Japanese Ministry of Foreign Affairs and JICA joint Meeting
In 2005, Japan contributed $30 million to UNRWA and was the Agency’s fifth largest donor. It is now eleventh on the list of our donors, with current contributions at $11.4 million dollars. We have recently received from Japan a significant donation of 4.2 million dollars for our regular food aid program; 700,000 dollars to our Flash Appeal for Lebanon; and a further contribution for a major re-housing project in Khan Younis. Japan has supported UNRWA projects in a variety of sectors such as education (school construction as well as scholarships), health, shelter and relief services. This country’s contributions to the United Nations Trust Fund for Human Security have enabled UNRWA and other UN agencies to provide psycho-social counseling and remedial education to refugees in the West Bank, and to construct much-needed social infrastructure in Gaza.
My Agency and the Palestine refugees we serve are very appreciative of the support we receive from the government and people of Japan. The help that you give us is important to our work and to Palestine refugees. In the human security concept, which you have pioneered, we find an excellent match with the combined humanitarian and human development approach that UNRWA employs. Human security gives a powerful impetus to our view that Palestinians are best served by a holistic, integrated approach to all their needs. It also confirms our understanding that the human needs of Palestinians deserve to be given equal priority with security and military questions. At the same time, the human security paradigm is a constant reminder that there are increasing threats to the quality and sustainability of refugee lives and livelihoods. In the face of these threats, the demand for UNRWA’s services is growing ever larger.
In Jordan and Syria, where Palestine refugees face less dramatic circumstances than elsewhere in the region, there is much room for enhancing refugees’ standard of living, expanding their possibilities for economic self-reliance and for improving the quality of our services. In Lebanon, our attention is focused on assisting over 30,000 refugees displaced by the fighting in Nahr el-Bared camp this past summer. On the 10th of September, we launched a 55 million dollar emergency appeal to support our requirements over the next twelve months. A preliminary safety assessment indicates that in an area of Nahr el-Bared we call the "new camp" about 65 percent of houses are war-damaged. This is not as bad as we first thought. While we are yet to assess the damage in the part of Nahr el-Bared known as the "old camp", indications are that the destruction was similar to or worse than the "new camp" sustained. It is clear that the reconstruction effort and the return of displaced refugees will require a significant injection of donor funds over a considerable period of time.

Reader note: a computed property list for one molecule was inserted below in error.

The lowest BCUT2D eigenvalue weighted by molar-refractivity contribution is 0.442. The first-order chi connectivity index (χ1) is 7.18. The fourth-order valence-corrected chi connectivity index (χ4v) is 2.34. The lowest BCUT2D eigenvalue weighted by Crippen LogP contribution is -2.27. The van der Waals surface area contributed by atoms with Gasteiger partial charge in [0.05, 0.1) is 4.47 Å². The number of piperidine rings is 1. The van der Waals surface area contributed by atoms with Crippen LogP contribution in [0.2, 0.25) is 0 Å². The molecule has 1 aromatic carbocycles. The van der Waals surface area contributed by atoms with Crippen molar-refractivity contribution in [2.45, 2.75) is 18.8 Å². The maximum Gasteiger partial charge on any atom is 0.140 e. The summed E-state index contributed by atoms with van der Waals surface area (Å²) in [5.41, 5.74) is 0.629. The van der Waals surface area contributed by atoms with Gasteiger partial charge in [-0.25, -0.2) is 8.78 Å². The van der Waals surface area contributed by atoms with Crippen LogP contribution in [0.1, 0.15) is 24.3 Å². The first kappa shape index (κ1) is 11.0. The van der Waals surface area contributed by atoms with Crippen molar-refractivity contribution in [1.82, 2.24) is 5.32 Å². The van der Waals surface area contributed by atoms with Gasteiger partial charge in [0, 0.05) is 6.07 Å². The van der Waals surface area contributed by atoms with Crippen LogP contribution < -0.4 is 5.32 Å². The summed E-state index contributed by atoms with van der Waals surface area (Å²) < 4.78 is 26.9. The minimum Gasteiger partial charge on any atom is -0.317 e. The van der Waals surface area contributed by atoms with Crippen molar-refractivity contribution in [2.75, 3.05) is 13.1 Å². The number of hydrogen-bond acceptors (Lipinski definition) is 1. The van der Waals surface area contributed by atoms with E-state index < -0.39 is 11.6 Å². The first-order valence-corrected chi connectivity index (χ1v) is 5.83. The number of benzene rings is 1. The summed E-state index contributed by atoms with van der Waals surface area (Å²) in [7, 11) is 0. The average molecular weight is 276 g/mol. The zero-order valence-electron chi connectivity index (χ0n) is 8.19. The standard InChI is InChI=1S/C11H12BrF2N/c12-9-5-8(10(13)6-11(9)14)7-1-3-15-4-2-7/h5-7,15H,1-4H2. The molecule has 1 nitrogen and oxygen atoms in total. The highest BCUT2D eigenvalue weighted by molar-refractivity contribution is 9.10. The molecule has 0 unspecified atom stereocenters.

The situation facing Palestinians in the occupied Palestinian territory is cause for very grave concern. They live with the constant threat of armed conflict. They suffer from movement restrictions and they endure abysmal economic and material conditions. Gaza languishes in the grip of poverty and unemployment. 80 percent of Gazans receive some form of humanitarian aid, and in some areas, food insecurity is as high as 77 percent. Since June, with a few exceptions, Palestinians and commercial goods have not been allowed to enter or to leave Gaza. The direct result is an economy that is moving closer to a condition of terminal decline. Many Gazans cannot support their families because with the borders closes and the economy stagnant, there is little income from farming, trading or other work. One example of the impact on our work is that UNRWA programmes worth 93 million are suspended as a result of this closure. Against this background the recent threat of even tighter restrictions is extremely worrying.
In the West Bank as in Gaza, poverty and unemployment are at high levels. Rigid closures imposed by the occupying power constrict the movement of Palestinian people and goods. The separation barrier and its associated regime of checkpoints and administrative obstacles mean that families are split and Palestinians cannot freely access schools, hospitals, land, water and places of worship. Palestinian living space is shrinking as Palestinian land is taken away by some 450,000 Israeli settlers, by the separation barrier and by a multiplicity of outposts, military bases, restricted military areas and roads built exclusively for the use of settlers. Military incursions and arbitrary arrests are frequent in the context of an armed conflict between occupying forces and armed Palestinians, with civilians often caught between.